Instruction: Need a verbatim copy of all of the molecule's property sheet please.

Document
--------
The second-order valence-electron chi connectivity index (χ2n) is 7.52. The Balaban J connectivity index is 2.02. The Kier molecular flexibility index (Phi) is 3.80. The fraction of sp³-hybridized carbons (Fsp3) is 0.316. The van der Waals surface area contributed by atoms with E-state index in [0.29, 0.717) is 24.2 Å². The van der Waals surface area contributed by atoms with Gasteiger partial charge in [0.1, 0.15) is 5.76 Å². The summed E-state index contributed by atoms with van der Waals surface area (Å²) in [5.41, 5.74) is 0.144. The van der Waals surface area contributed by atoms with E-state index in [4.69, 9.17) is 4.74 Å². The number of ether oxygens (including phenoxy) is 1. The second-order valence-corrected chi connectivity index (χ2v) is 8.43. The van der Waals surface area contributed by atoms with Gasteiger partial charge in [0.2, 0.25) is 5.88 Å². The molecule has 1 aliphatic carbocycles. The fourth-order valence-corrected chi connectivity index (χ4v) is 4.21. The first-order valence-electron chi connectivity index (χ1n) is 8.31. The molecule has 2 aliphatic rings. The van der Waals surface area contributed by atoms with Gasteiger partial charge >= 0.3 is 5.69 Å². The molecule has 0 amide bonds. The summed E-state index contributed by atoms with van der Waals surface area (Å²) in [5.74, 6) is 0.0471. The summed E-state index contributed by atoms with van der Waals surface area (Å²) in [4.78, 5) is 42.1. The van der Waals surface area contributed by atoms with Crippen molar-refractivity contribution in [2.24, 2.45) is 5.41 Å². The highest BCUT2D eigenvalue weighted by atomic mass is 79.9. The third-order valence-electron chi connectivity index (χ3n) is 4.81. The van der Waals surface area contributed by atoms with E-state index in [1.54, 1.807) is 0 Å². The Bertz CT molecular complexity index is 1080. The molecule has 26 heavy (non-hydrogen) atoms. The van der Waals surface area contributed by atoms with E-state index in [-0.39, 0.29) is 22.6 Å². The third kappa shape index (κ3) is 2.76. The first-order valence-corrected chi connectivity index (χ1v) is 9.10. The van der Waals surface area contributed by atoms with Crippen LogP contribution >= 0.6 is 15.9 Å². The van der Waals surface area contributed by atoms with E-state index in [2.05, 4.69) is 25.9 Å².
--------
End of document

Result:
The second-order valence-electron chi connectivity index (χ2n) is 7.52. The Balaban J connectivity index is 2.02. The Kier molecular flexibility index (Phi) is 3.80. The fraction of sp³-hybridized carbons (Fsp3) is 0.316. The van der Waals surface area contributed by atoms with E-state index in [0.29, 0.717) is 24.2 Å². The van der Waals surface area contributed by atoms with Gasteiger partial charge in [0.1, 0.15) is 5.76 Å². The summed E-state index contributed by atoms with van der Waals surface area (Å²) in [5.41, 5.74) is 0.144. The van der Waals surface area contributed by atoms with E-state index in [4.69, 9.17) is 4.74 Å². The number of ether oxygens (including phenoxy) is 1. The second-order valence-corrected chi connectivity index (χ2v) is 8.43. The van der Waals surface area contributed by atoms with Gasteiger partial charge in [0.2, 0.25) is 5.88 Å². The molecule has 1 aliphatic carbocycles. The fourth-order valence-corrected chi connectivity index (χ4v) is 4.21. The first-order valence-electron chi connectivity index (χ1n) is 8.31. The molecule has 2 aliphatic rings. The van der Waals surface area contributed by atoms with Gasteiger partial charge >= 0.3 is 5.69 Å². The molecule has 0 amide bonds. The summed E-state index contributed by atoms with van der Waals surface area (Å²) in [5.74, 6) is 0.0471. The summed E-state index contributed by atoms with van der Waals surface area (Å²) in [4.78, 5) is 42.1. The van der Waals surface area contributed by atoms with Crippen molar-refractivity contribution in [2.24, 2.45) is 5.41 Å². The highest BCUT2D eigenvalue weighted by atomic mass is 79.9. The third-order valence-electron chi connectivity index (χ3n) is 4.81. The van der Waals surface area contributed by atoms with E-state index in [1.54, 1.807) is 0 Å². The Bertz CT molecular complexity index is 1080. The molecule has 26 heavy (non-hydrogen) atoms. The van der Waals surface area contributed by atoms with E-state index in [-0.39, 0.29) is 22.6 Å². The third kappa shape index (κ3) is 2.76. The first-order valence-corrected chi connectivity index (χ1v) is 9.10. The van der Waals surface area contributed by atoms with Crippen LogP contribution >= 0.6 is 15.9 Å². The van der Waals surface area contributed by atoms with E-state index in [2.05, 4.69) is 25.9 Å².